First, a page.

Painkillers a hidden source of sodium
Could your painkillers be giving you a heart attack? It's not certain, but it's possible.
The dispersible and effervescent formulations of the common over-the-counter analgesic paracetamol 500mg, for example, can contain a significant amount of sodium - an excess of which has been linked with a greater risk of heart attacks and strokes.
If you took the maximum daily dose of eight tablets of paracetemol a day, you'd exceed the recommended total daily allowance of sodium of 2.4 grams by as much as 40 per cent or more. And that's just from one drug, excluding the sodium you will consume through food.
In fact, researchers in Britain have found that patients who took sodium-containing drugs faced a 16 per cent higher risk of a heart problem or stroke, were seven times more likely to develop high blood pressure, and had a 28 per cent higher death rate.
"Curiously, unlike foods, pharmaceutical manufacturers are not placed under any restrictions or obligations with regards to sodium content or labelling of these sodium-containing formulations," wrote the researchers from the University of Dundee and University of College London in their study report published last week on the British Medical Journal website bmj.com
They said the public "should be warned about the potential dangers of high sodium intake from prescribed medicines", and that sodium-containing formulations "should be prescribed with caution only if the perceived benefits outweigh the risks".
They also called for the sodium content of medicines to be clearly labelled in same way foods are labelled.
In Hong Kong, as in Britain, "there are no specific labelling requirements for sodium content in registered pharmaceutical products", said the Health Department.
Asked about the possibility of making sodium labelling mandatory for pharmaceutical products in Hong Kong, the department replied: "The [department] shall keep in view of the international practice and development, and review the labelling requirements when necessary."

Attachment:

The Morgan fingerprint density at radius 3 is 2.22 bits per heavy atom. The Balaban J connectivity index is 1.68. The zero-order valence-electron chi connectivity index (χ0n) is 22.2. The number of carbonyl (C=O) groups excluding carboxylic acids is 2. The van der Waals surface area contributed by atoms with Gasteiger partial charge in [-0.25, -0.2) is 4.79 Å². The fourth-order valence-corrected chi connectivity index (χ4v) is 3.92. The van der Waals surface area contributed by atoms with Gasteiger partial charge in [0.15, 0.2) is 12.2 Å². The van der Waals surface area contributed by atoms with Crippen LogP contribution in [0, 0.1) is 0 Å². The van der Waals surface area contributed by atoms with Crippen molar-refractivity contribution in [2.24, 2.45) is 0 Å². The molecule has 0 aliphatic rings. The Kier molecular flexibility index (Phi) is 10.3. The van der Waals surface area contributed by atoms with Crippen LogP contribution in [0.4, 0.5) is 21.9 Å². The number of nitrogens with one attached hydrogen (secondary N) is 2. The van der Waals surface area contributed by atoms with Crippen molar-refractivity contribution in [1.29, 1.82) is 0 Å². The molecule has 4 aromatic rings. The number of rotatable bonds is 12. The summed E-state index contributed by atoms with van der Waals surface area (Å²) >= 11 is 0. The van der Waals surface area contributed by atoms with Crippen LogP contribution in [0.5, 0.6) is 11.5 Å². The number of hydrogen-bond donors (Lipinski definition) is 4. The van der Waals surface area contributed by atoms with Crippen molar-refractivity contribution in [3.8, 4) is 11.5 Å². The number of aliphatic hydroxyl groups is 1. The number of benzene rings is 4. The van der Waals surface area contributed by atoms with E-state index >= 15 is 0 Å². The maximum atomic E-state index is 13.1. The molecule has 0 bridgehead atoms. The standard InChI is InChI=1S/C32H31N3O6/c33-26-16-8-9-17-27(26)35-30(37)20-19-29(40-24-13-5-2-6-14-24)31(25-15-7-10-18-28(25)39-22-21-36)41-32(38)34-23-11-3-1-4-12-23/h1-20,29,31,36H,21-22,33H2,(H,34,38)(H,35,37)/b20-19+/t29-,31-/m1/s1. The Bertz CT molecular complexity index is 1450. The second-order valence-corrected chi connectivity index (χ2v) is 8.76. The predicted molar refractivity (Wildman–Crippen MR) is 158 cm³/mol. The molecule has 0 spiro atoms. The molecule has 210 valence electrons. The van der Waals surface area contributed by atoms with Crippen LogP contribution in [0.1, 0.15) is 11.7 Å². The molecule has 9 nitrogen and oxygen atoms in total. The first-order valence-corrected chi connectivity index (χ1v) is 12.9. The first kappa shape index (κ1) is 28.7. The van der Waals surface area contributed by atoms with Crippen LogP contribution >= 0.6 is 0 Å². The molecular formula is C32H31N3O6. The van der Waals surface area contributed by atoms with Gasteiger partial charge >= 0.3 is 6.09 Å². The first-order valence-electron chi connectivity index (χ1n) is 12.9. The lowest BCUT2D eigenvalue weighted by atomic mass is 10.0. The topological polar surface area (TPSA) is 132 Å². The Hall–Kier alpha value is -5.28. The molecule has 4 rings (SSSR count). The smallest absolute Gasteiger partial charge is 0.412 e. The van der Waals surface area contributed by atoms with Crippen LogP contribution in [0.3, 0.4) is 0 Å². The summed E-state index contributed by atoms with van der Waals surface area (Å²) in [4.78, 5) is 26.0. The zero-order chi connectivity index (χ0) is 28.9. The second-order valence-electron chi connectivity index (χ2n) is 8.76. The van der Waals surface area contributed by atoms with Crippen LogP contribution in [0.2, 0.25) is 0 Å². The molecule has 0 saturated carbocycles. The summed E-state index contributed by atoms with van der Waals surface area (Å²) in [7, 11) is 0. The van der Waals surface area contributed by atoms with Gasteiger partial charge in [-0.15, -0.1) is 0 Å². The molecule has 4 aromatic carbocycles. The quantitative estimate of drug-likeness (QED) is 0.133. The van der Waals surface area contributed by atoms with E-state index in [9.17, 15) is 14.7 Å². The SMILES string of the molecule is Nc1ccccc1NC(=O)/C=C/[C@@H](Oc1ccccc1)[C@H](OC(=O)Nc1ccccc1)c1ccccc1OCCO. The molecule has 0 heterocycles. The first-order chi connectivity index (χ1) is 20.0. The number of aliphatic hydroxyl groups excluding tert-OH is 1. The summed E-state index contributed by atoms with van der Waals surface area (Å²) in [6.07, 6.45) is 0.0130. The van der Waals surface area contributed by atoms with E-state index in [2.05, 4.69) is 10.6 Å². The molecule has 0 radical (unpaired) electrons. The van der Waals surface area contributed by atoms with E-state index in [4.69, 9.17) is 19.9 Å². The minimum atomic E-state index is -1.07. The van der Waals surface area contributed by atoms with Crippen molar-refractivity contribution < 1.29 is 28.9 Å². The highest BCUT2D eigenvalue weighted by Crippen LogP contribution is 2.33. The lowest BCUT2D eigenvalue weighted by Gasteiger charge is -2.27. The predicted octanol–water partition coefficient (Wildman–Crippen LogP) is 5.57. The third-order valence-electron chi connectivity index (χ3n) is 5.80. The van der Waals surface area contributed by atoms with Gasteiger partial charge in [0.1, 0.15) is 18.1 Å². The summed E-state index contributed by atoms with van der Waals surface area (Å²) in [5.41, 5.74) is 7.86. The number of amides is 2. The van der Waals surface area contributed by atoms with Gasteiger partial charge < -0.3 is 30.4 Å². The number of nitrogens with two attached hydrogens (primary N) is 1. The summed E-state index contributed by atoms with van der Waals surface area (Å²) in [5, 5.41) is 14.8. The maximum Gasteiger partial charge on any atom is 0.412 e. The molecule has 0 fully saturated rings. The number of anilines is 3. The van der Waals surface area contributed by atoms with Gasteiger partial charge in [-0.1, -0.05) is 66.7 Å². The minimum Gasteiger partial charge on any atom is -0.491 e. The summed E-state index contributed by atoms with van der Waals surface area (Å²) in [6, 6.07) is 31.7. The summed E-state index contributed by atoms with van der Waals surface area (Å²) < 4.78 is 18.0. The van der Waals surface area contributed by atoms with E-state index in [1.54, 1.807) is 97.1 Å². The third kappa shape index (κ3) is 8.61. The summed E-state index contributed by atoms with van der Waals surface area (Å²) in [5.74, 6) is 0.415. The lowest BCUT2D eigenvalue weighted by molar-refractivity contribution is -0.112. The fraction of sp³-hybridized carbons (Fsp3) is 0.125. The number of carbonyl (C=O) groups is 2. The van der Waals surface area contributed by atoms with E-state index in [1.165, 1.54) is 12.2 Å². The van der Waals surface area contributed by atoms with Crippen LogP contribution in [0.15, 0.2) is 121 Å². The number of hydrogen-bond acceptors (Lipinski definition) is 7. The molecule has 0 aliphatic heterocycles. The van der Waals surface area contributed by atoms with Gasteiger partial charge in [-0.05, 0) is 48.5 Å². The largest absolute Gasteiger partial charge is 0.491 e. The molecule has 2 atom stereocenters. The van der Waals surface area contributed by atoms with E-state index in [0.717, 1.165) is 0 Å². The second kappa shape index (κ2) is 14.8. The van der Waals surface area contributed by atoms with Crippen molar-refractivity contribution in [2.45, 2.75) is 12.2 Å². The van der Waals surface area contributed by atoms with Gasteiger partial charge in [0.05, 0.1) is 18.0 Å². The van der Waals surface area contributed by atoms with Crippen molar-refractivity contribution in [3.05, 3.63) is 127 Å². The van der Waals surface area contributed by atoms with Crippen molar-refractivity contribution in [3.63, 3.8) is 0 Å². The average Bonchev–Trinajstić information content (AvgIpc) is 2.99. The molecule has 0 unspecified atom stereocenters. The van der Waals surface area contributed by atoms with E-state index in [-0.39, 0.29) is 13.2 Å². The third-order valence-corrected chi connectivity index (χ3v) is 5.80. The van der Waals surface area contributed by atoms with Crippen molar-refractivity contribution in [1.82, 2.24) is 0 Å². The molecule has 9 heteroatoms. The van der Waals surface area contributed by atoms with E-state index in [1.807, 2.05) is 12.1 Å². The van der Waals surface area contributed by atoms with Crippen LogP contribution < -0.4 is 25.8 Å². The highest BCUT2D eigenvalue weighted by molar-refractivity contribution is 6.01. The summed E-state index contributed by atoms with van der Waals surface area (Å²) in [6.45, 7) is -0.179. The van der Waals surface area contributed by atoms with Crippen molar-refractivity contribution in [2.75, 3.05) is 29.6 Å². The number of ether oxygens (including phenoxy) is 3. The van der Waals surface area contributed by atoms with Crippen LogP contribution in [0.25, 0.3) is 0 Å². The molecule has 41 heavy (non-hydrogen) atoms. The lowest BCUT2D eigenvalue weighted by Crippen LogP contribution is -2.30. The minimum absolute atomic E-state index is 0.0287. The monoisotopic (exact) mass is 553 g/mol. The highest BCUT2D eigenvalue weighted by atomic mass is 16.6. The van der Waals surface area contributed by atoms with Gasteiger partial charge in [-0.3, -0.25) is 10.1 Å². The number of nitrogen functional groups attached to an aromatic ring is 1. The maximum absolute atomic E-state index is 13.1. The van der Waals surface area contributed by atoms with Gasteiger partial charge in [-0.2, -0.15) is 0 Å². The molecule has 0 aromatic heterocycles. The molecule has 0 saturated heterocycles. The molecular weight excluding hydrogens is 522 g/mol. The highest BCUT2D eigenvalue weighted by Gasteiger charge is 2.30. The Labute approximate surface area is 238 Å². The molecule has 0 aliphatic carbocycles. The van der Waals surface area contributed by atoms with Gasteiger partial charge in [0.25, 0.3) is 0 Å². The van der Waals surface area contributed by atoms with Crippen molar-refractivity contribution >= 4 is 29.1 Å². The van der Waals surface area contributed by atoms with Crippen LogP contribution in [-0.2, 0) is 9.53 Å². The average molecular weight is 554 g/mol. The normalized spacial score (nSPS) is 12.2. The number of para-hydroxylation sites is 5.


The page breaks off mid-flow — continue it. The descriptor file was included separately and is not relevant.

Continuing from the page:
It's different in the US. Since 2004, drug manufacturers there are required to list sodium content on the label of prescription drugs and also have a warning label to alert people who are on sodium-restricted diets to consult their doctors before using products that contain more than 140 milligrams of sodium as the maximum daily dose.
Effervescent, dispersible and soluble versions of painkillers, vitamin supplements or other common medicines contain sodium for various reasons. The element can aid absorption of the medicine into the body; as sodium bicarbonate it makes tablets fizz; in other compound forms it can help disperse the medicine or dissolve it in water.
Many studies have shown that excess salt - also known as sodium chloride - is harmful to heart health. Eating too much salt contributed to 2.3 million deaths from heart attacks, strokes and other heart-related diseases globally in 2010, representing 15 per cent of all deaths due to these causes, according to research presented at an American Heart Association meeting this year.
Seventy-five per cent of the world's population consumes nearly twice the daily recommended amount of sodium. Global sodium intake from commercially prepared food, table salt, salt and soy sauce added during cooking averaged nearly 4,000mg a day in 2010. The World Health Organisation recommends limiting sodium to less than 2,000mg a day.
While the BMJ study researchers acknowledge that there is still some controversy regarding the link between dietary sodium and cardiovascular events, they say their findings "are potentially of public health importance".
In the study, 1.2 million British patients - taking either sodium-containing or non-sodium versions of the same drugs - were tracked for an average of just over seven years. During this time, more than 61,000 cardiovascular events occurred.
"Prescription of these sodium-containing formulations should be done with caution, and patients prescribed them should be closely monitored for the emergence of hypertension," said the researchers.